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Bruno: Everyone's Confused About "21st Century" Skills

Creativity posterI appreciate what Out In Left Field's Katharine Beals was trying to do in this June post, but I think some of her argument is overly optimistic. Follow the links and you'll see that her thesis is that the "21st century skills" movement is basically a con publishers like Pearson are pulling on everybody, contrary to the preferences of real-world employers.

The problem, though, is that it's just not the case that employers don't support the 21st century skills movement. It's actually quite common for business leaders to complain that applicants lack "creativity", "problem-solving skills", and "teamwork/collaboration" skills.  In fact, the Strategic Council of the Partnership for 21st Century Skills includes such "21st century employers" as Adobe, Apple, and Intel.

Now, none of this matters much to me because I don't think that the opinions of business leaders should have outsized weight in our policy considerations in the first place. The real issue is not that advocates of the 21st century skills movement aren't aligned with the business community, it's that they're wrong on the merits: for the most part the skills they want schools to teach aren't really context-independent abilities at all, because they depend largely on students' domain-specific background knowledge.

Given how widespread confusion about "21st century skills" is among educators, we probably shouldn't be surprised that it's also widespread among employers, who don' t have any special educational insight just by virtue of working in business. This means, unfortunately, that we can't count on the business world to prevent our educational system from being blown off-course by this particular fad. - PB (@MrPABruno) (image source)

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Well, that’s just it. A set of skills that no two people seem to be able to define the same way isn’t really getting anyone anywhere.

The Partnership for 21st Century Skills sends over this response:

Clearing the Fog over 21st Century Skills – response to Everyone's Confused About "21st Century" Skills 7/26

While Bruno is right to suggest that there has been lack of semantic consistency among educators, business leaders and policymakers about the specifics of what constitutes 21st century skills, it is short-sighted to call focusing on the reality of our increasingly global knowledge economy and shifting education needs for our students a “fad.” In fact, there is significant agreement among these groups regarding the set of skills necessary for student success.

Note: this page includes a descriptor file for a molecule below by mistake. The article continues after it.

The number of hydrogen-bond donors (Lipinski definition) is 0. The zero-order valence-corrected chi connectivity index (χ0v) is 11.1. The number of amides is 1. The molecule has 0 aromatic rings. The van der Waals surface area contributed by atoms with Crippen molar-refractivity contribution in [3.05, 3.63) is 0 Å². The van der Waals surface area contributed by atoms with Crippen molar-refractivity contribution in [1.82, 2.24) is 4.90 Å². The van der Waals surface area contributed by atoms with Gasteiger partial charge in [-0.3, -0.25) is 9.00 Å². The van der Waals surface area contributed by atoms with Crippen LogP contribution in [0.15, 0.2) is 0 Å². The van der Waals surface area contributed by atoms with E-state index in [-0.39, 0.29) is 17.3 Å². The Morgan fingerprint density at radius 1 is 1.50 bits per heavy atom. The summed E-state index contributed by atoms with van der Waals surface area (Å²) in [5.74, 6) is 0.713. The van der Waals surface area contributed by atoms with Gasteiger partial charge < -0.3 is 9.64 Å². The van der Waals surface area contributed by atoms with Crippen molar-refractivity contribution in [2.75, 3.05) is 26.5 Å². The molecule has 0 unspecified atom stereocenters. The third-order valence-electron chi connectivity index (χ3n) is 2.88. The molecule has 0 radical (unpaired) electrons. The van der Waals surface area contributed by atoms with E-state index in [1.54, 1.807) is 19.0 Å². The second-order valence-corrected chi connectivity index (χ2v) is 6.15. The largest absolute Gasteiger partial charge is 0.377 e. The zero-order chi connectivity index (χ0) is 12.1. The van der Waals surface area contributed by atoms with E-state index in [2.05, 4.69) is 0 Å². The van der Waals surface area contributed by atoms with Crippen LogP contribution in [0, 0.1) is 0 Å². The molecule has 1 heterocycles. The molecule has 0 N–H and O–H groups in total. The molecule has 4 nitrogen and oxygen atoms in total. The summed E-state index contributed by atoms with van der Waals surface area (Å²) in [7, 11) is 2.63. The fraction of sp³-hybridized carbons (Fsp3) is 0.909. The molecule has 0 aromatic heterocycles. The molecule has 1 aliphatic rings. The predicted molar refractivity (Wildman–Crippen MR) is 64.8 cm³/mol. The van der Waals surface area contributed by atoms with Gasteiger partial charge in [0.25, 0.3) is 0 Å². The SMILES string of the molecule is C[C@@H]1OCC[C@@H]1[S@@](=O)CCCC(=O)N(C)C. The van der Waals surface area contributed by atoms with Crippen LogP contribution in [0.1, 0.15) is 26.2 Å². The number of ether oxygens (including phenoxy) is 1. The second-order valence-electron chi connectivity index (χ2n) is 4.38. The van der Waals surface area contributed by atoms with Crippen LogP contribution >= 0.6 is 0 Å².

To address this challenge, the Partnership for 21st Century Skills (P21) developed a comprehensive Framework for 21st Century Learning with input from hundreds of educators, business leaders and experts around the country. At its core, P21 is a collaborative effort among leading education organizations, foundations and nonprofits, as well as 17 partner states. It is the breadth of the Partnership and the diversity of its voices that help blend the ideas and needs of all stakeholders into a common agenda for student success. The importance of these skills has also just received significant research support from the National Research Council.

Our world is changing rapidly and how we prepare our students for that world must change as well. Content knowledge, while still critical, is no longer sufficient. All students, not just those who will go to a four-year university, must be prepared with both deep knowledge and 21st Century Skills to compete in the global economy.

While numerous states, schools and districts are embracing change and leveraging 21st Century Skills to transform the educational experience to be more rigorous and more relevant, P21, its members and partners are working to ensure that all educators, community members and parents understand what 21st Century Skills are, why they are important, and how we can all work together to ensure that students graduate ready to take on the challenges of the 21st century.

Tim Magner – P21 Executive Director

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